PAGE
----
How Will You Be Changed?

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A Better Resurrection by Christina Rossetti
I have no wit, no words, no tears;
My heart within me like a stone
Is numb’d too much for hopes or fears;
Look right, look left, I dwell alone;
I lift mine eyes, but dimm’d with grief
No everlasting hills I see
My life is in the falling leaf
O Jesus, quicken me.
My life is like a faded leaf,
My harvest dwindled to a husk:
Truly my life is void and brief
And tedious in the barren dusk;
My life is like a frozen thing,
No bud nor greenness can I see:
Yet rise it shall—the sap of Spring;
O Jesus, rise in me.
My life is like a broken bowl,
A broken bowl that cannot hold
One drop of water for my soul
Or cordial in the searching cold;
Cast in the fire the perish’d thing;
Melt and remould it, till it be
A royal cup for Him, my King:
O Jesus, drink of me.

The death and resurrection of Jesus changed them.

The Disciples, who were cowering in various hiding places in the days before Easter, were changed when they met the Risen Lord, ate with him, talked with him, prayed with him…encountered him. They were changed into men who went into the world and proclaimed the Gospel, often at great personal cost. Not like they didn’t know what would likely happen to them – they had seen Jesus crucified by the powers and principalities. But the Resurrection changed them into people who simply could not be silent about the message of Jesus, no matter what.

The women, discounted in their own culture, considered property by some, not even worthy to give legal testimony in the courts of their day, were changed. Going to the empty tomb with a tumult of emotions, they were the first to encounter the Risen Christ. These women, considered unimportant because of their gender by their own culture, were charged with proclaiming one of the greatest messages for all of humanity: Go quickly and tell his disciples, ‘He has been raised from the dead.’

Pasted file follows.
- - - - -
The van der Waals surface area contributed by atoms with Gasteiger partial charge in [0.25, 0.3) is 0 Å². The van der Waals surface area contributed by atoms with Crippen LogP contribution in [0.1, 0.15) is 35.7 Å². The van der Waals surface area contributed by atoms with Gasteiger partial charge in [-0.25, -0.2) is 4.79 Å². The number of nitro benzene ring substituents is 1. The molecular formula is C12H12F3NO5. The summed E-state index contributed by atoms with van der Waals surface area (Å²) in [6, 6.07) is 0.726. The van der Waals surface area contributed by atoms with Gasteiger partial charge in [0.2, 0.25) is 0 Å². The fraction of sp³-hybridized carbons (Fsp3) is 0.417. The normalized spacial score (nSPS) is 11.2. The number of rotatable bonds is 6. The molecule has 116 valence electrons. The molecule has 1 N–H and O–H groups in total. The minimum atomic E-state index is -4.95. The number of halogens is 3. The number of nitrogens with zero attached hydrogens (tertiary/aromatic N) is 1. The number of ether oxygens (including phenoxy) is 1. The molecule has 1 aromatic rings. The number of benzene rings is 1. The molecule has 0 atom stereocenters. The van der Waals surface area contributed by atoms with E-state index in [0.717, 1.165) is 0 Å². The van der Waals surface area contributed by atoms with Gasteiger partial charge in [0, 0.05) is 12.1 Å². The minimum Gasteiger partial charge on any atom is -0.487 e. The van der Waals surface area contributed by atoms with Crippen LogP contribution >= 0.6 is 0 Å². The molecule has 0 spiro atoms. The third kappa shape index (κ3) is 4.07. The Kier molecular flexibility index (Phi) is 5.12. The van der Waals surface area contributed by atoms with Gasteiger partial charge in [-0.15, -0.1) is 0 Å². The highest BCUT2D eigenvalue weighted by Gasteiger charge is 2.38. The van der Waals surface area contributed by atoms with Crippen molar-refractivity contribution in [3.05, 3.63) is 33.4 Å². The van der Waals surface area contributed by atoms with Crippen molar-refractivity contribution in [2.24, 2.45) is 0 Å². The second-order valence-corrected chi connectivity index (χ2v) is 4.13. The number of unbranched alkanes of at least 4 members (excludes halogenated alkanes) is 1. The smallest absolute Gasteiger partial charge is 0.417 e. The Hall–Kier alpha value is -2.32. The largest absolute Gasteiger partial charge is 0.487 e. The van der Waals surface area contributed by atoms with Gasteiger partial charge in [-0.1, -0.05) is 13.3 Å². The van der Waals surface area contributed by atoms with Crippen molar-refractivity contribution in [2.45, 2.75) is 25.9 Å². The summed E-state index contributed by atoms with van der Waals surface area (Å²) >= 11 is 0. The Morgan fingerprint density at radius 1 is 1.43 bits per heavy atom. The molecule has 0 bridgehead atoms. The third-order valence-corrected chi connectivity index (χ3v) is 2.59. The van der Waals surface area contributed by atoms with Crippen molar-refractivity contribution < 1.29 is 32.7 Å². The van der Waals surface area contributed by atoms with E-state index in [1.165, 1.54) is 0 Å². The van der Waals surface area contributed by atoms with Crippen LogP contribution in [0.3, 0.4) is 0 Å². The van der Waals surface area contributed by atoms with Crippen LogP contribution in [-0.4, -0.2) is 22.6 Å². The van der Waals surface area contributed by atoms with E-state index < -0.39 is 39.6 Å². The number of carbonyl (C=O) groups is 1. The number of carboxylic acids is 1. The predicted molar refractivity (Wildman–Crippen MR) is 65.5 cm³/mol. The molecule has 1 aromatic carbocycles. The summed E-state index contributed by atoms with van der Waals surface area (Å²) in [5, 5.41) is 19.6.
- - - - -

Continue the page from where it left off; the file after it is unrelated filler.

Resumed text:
The people, in and around Galilee, and in other places, who may or may not have heard about Jesus during his lifetime, who may or may not have been aware of the tragic events in Jerusalem, were changed…or given the opportunity to change. The message began to be shared. He is Risen! Death has been conquered. We are beloved of God. Alleluia! Gatherings began of people who told his story, who prayed in the name of Christ, and who cared for the sick, imprisoned, poor, and outcast.

The death and resurrection of Jesus changes us.

We have witnessed the victory of love. We have heard the saving story of God’s acts in human history. We have proclaimed his resurrection. Our interior lives have been changed and shifted as we have been reminded of whom we are: God’s beloved.

So how will we express this inner change in our outer lives? How will our acts reflect our changed soul? How will we respond to this newness of life?

Too often, Easter becomes a day, maybe a season, where we celebrate the event, and we try to continue in our old patterns and habits, we try to continue in ways that are not life-giving. But like the early disciples, like the women, like the people who encountered the Risen Christ in their lives over 2000 year ago, we have a miraculous opportunity to respond to the Resurrection. We have an invitation to be changed in light of this shockingly lavish message of love and acceptance.

So, how will this Easter change you?

What in your life is ready for change in response to the Resurrection? Are there relationships that need to be reconciled, prayers that need to be prayed, grief that needs to be acknowledged, joy that needs to be celebrated? What in our lives are we called to offer to God so they will be melted and remolded, so that they will be changed? Be aware of places in your life where God has rolled away the stone and is calling you out of the old and into the newness of change.

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